• More involved to get started, but once things are set up, you can manage your site from the WordPress dashboard and you won’t have to get into coding.
    • Tons of plugins available that you can install. Many are free. Some charge a fee.
    • Tons of themes (free and paid) to customize the look of your site.
    • Who’s a good hosting provider? There a lot to choose from. My favorite right now is SiteGround, but Bluehost and Hostgator are also very popular. I’ve also used LunarPages for years and been happy with their service. Almost all of them charge a monthly fee (usually paid annually – tricky marketing) from around $3 – $10/month with higher fee tiers to give you more space, bandwidth, etc. The lowest fee option is usually fine for most websites.
    • WooCommerce (free WordPress plugin) can be used to add e-commerce capabilities for an online store.
    • WordPress is very popular, which means a lot of options for you.
    • Heard of “Managed WordPress Hosting”? Here’s an article to explain what that means.
    • Ultimate Guide: How to Make a Website in 2018 – Step by Step Guide (Free)
  • Weebly
    • Free, Paid upgrades
    • The free site will show a little Weebly banner in the footer of each page on your site.
    • The free site will be something.weebly.com. Looks like you’re renting a bedroom, but really, it’s a decent 2-bedroom apartment.
    • Paid version can have a custom domain, so now you really are in a decent 2-bedroom apartment.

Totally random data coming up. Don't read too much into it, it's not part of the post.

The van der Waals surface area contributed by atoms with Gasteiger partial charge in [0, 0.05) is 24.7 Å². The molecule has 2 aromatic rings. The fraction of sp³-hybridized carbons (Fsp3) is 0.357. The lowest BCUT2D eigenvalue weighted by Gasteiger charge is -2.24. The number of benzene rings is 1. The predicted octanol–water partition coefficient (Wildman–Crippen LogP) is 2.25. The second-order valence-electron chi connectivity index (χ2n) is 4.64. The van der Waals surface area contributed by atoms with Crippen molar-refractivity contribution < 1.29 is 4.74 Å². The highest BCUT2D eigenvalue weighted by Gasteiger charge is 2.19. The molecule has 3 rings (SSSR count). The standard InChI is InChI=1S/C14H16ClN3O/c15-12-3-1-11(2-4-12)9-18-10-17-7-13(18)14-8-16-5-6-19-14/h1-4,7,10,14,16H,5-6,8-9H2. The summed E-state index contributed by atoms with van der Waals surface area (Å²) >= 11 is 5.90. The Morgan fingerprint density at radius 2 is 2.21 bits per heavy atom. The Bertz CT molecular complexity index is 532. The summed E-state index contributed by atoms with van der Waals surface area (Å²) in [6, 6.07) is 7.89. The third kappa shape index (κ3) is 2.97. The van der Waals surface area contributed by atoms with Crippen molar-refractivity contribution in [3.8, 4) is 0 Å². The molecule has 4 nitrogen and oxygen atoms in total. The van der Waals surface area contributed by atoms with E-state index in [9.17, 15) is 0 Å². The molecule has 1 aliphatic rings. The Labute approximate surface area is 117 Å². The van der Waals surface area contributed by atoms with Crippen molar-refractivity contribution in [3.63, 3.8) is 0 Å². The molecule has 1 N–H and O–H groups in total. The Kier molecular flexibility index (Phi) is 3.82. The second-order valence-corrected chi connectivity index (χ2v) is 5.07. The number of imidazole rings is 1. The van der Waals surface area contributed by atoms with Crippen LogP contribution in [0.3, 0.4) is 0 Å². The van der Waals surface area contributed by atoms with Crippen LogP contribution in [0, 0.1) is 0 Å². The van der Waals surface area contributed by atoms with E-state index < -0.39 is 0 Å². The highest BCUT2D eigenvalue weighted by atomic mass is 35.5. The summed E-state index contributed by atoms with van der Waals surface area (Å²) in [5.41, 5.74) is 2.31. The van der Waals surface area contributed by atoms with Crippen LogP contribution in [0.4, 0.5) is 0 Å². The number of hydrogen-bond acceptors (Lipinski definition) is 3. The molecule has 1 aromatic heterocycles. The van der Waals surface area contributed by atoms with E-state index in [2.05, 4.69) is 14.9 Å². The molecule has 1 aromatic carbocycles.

• Lots of plugins (installed apps) available, some free, some paid.
    • The great thing about Weebly is it’s drag-and-drop interface. You have lots of options to customize your pages with a very easy to use interface.
    • Some downsides with Weebly are the lack of accessing files directly like you would with a shared hosting provider. E-commerce is not as feature rich as the WordPress/WooCommerce approach.
  • Shopify
    • Paid, about $30/month and up
    • Great for getting an online store up and running
    • Lots of themes to choose from, free and paid
    • Limited ability to customize pages on your site. Shopify is really for an online store that maybe has other pages, not the other way around. In other words, if your primary goal is to sell stuff, go for it. However, if you want to have a website with the ability to customize how it looks and you also want to sell things, Shopify is not for you.
    • One thing I hate about Shopify is that almost every plugin that’s not free wants you to pay a monthly fee. I hate that. Let me pay $50 for it and be done with you, not $4/month. Grrr.
    • Oh yeah, the housing analogy. I guess this one is like renting a townhouse, which is just like a 2-bedroom apartment but it costs more and your friends are more impressed.
    • This article compares Shopify to WooCommerce for building an online store website.

Like I warned you, this review is very biased and there are a ton of other options like Wix, Squarespace, and who knows what else? This article isn’t meant to review them all, but to just give a high level overview for the above options. I hope it might help someone out there.

By the way, I use a shared hosting plan with WordPress and the Total theme by WPExplorer for this site. I use Weebly for calvinknight.com.

Cheers!
(I think that must be a cool way of signing off at the end of a blog even though I’m not from the UK, right?)

Calvin Knight

I have always been intrigued with the process of finding information about my ancestors. I also love learning new ways to implement technology. By day I'm a database developer.